So I guess I needed a week to process seeing Hamilton before writing about it.
Let me get right to it though: I loved this show. Hands down, definitely deserves all the hype that is still surrounding it. Really, I can’t think of what else to say about this that hasn’t already been repeated ad infinitum, other than, yes, it was definitely worth avoiding listening to the cast recording so that I could experience everything fresh in real time.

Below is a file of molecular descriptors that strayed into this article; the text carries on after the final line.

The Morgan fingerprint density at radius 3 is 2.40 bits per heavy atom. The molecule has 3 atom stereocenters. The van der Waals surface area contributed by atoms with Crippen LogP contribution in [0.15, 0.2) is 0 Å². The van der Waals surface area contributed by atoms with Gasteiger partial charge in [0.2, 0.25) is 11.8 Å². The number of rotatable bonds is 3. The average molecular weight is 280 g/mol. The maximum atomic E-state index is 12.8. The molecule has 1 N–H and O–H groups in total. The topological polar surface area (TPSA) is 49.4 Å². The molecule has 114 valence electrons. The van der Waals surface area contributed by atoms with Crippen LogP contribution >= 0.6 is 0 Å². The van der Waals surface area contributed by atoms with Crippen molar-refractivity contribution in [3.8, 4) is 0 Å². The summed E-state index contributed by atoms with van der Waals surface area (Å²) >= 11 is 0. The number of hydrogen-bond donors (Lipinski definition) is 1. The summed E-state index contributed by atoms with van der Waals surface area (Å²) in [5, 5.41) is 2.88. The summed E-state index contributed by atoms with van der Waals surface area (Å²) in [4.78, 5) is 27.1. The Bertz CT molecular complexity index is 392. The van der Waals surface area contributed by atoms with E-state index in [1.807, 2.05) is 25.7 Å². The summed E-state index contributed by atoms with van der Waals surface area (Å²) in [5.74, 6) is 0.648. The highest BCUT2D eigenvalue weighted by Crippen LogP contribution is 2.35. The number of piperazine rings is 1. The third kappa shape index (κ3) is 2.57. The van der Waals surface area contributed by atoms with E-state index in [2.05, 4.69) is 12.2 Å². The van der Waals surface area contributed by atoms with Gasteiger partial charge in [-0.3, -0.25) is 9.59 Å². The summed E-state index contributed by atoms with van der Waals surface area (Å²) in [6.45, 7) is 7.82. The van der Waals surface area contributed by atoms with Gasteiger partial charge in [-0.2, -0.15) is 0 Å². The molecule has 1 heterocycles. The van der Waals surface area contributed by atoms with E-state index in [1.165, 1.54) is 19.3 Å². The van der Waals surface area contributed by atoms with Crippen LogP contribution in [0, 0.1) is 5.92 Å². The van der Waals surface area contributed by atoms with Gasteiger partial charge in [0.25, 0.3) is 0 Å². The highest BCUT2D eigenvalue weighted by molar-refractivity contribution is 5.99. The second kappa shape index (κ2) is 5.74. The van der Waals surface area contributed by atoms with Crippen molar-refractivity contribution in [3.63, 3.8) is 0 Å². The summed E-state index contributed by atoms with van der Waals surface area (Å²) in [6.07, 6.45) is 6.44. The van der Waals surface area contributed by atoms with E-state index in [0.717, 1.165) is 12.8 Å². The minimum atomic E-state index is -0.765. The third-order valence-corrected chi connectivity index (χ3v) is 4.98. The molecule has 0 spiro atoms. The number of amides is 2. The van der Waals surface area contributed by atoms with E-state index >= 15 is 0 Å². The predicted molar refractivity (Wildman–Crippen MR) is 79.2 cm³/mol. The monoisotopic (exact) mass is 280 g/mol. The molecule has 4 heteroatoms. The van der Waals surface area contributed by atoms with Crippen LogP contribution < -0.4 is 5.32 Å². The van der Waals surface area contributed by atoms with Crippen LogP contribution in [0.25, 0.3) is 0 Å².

And yes, I want to recommend everyone who hasn’t yet had the chance to see it to grab a ticket, but this show is still incredibly prohibitively expensive. Welcome to one of the (many) problems I have with the musical theatre industry in the United States. The other major one of course being the fact that one gets the impression – especially when one doesn’t live in a major theatre city like New York (hell, especially New York) – that musical theatre is theatre in the US. That is, that to be a theatre-lover is necessarily to like and want to do that kind of theatre. Granted, when musical theatre is some of the only kind of theatre most people have access to – if they have access to any theatre at all -, it is easy to get the impression that that’s all there is. I can’t tell you how many conversations I’ve had with people here where I’ve had to say that no, I have not heard of such-and-such underground company in New York. Why? Because I never lived in New York, nor do I go there often enough to be able to take the time to discover/stumble upon such-and-such group. Aside from visiting family back east, whereupon a visit to New York would almost always include a ticket to a matinee, my theatre exposure was, other than what we did in school, whatever came through the local community theatre stage. And nine times out of ten, that was musicals. Musicals, especially the old standbys, make money. And when you’re constantly teetering on the edge of the abyss in terms of funding, getting butts in seats is pretty essential to survival, so creativity and innovation kind of goes out the window. It also leads to the creation of a sort of gatekeeping culture, in which being a ‘theatre kid’ means having memorized the entire catalogue to every show ever, and being able to belt out the latest show tunes at the drop of a hat.